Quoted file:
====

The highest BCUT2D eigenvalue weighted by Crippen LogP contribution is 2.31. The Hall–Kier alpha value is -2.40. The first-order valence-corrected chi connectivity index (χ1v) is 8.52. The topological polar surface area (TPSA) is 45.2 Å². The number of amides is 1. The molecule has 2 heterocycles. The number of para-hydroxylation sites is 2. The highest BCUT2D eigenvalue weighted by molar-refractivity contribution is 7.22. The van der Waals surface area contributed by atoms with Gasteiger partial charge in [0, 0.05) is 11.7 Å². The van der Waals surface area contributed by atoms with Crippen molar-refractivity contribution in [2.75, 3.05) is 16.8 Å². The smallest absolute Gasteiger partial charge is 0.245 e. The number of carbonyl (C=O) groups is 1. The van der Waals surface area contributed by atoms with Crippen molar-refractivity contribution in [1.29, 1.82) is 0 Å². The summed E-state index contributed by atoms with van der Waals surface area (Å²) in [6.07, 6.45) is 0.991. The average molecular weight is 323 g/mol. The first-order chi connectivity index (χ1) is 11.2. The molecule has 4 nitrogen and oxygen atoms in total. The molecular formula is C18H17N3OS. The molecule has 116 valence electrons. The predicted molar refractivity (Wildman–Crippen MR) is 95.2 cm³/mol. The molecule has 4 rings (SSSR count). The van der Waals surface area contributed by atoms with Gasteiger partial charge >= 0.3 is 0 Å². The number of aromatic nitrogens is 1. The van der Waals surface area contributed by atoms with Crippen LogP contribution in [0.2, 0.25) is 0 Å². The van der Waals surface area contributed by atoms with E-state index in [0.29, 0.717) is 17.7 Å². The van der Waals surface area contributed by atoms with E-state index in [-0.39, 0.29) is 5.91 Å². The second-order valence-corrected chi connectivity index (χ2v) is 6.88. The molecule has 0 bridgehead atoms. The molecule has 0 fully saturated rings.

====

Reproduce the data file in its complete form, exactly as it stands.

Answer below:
The highest BCUT2D eigenvalue weighted by Crippen LogP contribution is 2.31. The Hall–Kier alpha value is -2.40. The first-order valence-corrected chi connectivity index (χ1v) is 8.52. The topological polar surface area (TPSA) is 45.2 Å². The number of amides is 1. The molecule has 2 heterocycles. The number of para-hydroxylation sites is 2. The highest BCUT2D eigenvalue weighted by molar-refractivity contribution is 7.22. The van der Waals surface area contributed by atoms with Gasteiger partial charge in [0, 0.05) is 11.7 Å². The van der Waals surface area contributed by atoms with Crippen molar-refractivity contribution in [2.75, 3.05) is 16.8 Å². The smallest absolute Gasteiger partial charge is 0.245 e. The number of carbonyl (C=O) groups is 1. The van der Waals surface area contributed by atoms with Crippen molar-refractivity contribution in [1.29, 1.82) is 0 Å². The summed E-state index contributed by atoms with van der Waals surface area (Å²) in [6.07, 6.45) is 0.991. The average molecular weight is 323 g/mol. The first-order chi connectivity index (χ1) is 11.2. The molecule has 4 nitrogen and oxygen atoms in total. The molecular formula is C18H17N3OS. The molecule has 116 valence electrons. The predicted molar refractivity (Wildman–Crippen MR) is 95.2 cm³/mol. The molecule has 4 rings (SSSR count). The van der Waals surface area contributed by atoms with Gasteiger partial charge >= 0.3 is 0 Å². The number of aromatic nitrogens is 1. The van der Waals surface area contributed by atoms with Crippen LogP contribution in [0.2, 0.25) is 0 Å². The van der Waals surface area contributed by atoms with E-state index in [0.29, 0.717) is 17.7 Å². The van der Waals surface area contributed by atoms with E-state index in [-0.39, 0.29) is 5.91 Å². The second-order valence-corrected chi connectivity index (χ2v) is 6.88. The molecule has 0 bridgehead atoms. The molecule has 0 fully saturated rings.